It is a sad thing that it should fall to a junior representative from New York to tell the truth about the South’s position in national politics and culture. Ms. Ocasio-Cortez has done so by saying that our states are oppressed, and that there can be no national healing until we are liberated. In this she was right in what she said, if wrong in what she meant (about which more in a moment). For a century and a half now the South has been vilified and ignored, and the political and legal wishes of her people thwarted by the imperial power in Washington, which has denied her states their rights and reduced them to mere provinces beholden to its own wishes.
As an example, in 2012 the people of North Carolina passed with a 61% majority an amendment to the state constitution asserting that marriage is an institution between one man and one woman. Two years later the federal judiciary (the Fourth Circuit of Appeals) ruled it unconstitutional; and against them the people and government of North Carolina have no meaningful redress whatever. Appointed for life and in no way impeachable by the General Assembly or subject to electoral remonstrance by the citizenry, and in many cases neither residing in nor hailing from North Carolina, federal judges are wholly unaccountable and may do as they wish, overturning any state legislation that comes up in a suit brought before them.
I ask: is this not an injustice equal to those which prompted our independence from the rule of George the Third and Parliament? Is this not such a brazen overthrow of the will of the people as to be rightly named oppression? Is it not an egregious affront to the classic principle of American government, that all government is by, for, and of the people, and is rather a servant than a master? Further, is it not to be feared that, left unredressed, it will invite further dissension and strife, all the worse the longer it remains uncorrected and the more unjust the outrages it foists upon the people? We all know, as we have known since the fall of the Confederacy, that these things are so, however little they are acknowledged by the rest of the nation, and however impolite it is to mention them in the contemporary public square.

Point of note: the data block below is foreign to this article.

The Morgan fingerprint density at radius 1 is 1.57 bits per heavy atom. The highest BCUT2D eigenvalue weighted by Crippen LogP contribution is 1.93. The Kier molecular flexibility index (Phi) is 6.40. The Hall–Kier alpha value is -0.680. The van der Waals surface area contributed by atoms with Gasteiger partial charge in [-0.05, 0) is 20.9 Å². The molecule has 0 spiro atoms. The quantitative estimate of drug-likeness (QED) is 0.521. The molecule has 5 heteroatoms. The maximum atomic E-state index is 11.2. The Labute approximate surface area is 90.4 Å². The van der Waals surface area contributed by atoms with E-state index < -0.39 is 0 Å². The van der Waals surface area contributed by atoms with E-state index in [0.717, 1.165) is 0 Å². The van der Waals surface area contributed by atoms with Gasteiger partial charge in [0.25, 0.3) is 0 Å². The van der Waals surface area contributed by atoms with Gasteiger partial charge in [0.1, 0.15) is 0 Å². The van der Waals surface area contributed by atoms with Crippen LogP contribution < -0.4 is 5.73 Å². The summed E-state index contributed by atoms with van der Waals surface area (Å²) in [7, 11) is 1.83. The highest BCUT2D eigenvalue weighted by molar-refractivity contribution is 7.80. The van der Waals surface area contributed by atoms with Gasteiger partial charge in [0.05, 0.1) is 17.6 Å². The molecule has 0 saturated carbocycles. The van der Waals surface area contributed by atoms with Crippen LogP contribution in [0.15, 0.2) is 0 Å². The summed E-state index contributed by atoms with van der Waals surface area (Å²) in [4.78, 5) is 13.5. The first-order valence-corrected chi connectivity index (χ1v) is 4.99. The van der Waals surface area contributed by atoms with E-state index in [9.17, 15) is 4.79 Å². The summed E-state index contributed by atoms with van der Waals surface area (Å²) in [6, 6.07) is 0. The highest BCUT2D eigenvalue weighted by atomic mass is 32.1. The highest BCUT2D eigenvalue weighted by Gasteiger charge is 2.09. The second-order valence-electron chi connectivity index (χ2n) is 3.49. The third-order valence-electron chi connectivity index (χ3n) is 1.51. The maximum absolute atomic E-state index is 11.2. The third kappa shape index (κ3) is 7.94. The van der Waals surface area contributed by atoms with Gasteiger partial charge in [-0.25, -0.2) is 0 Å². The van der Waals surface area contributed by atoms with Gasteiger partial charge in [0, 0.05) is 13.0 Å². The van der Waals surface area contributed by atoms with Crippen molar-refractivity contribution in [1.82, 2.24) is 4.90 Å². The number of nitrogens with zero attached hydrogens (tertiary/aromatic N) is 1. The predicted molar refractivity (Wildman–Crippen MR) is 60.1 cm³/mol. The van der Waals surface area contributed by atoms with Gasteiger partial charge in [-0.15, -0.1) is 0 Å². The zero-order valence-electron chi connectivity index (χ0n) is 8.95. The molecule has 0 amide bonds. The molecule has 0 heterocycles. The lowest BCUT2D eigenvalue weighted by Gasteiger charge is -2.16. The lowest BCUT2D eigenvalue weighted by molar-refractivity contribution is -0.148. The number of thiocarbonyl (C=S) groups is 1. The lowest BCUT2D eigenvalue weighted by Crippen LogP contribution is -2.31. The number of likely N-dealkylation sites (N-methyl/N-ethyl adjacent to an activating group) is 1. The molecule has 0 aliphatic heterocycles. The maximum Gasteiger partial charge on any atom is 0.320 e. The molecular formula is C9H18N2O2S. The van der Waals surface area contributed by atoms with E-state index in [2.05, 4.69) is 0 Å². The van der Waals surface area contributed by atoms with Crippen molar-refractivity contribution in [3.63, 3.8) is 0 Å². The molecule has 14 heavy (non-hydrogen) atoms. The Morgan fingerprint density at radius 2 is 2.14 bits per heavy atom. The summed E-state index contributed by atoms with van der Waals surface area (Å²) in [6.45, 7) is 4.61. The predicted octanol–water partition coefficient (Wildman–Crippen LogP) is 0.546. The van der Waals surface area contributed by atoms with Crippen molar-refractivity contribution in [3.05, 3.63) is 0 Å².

Indeed, what Ms. Ocasio-Cortez actually meant was offered in the standard line of the national attitude towards our region and people. She presumes, first, that the wider nation has not only a right but, indeed, a paternal duty to interfere in the affairs of our sundry polities. In this her rhetoric and attitude are those of the Republican Party in the 1860s, a fact upon which it may be doubted she will dwell at any length. She presumes further that the citizens of the Southern states, especially ethnic minorities and women, have a duty to organize to support her party and its aims, and that their doing so is an act of liberation from oppression which is not merely desirable, but, as the rhetoric about ‘healing’ implies, necessary for the wellbeing of the nation as a whole.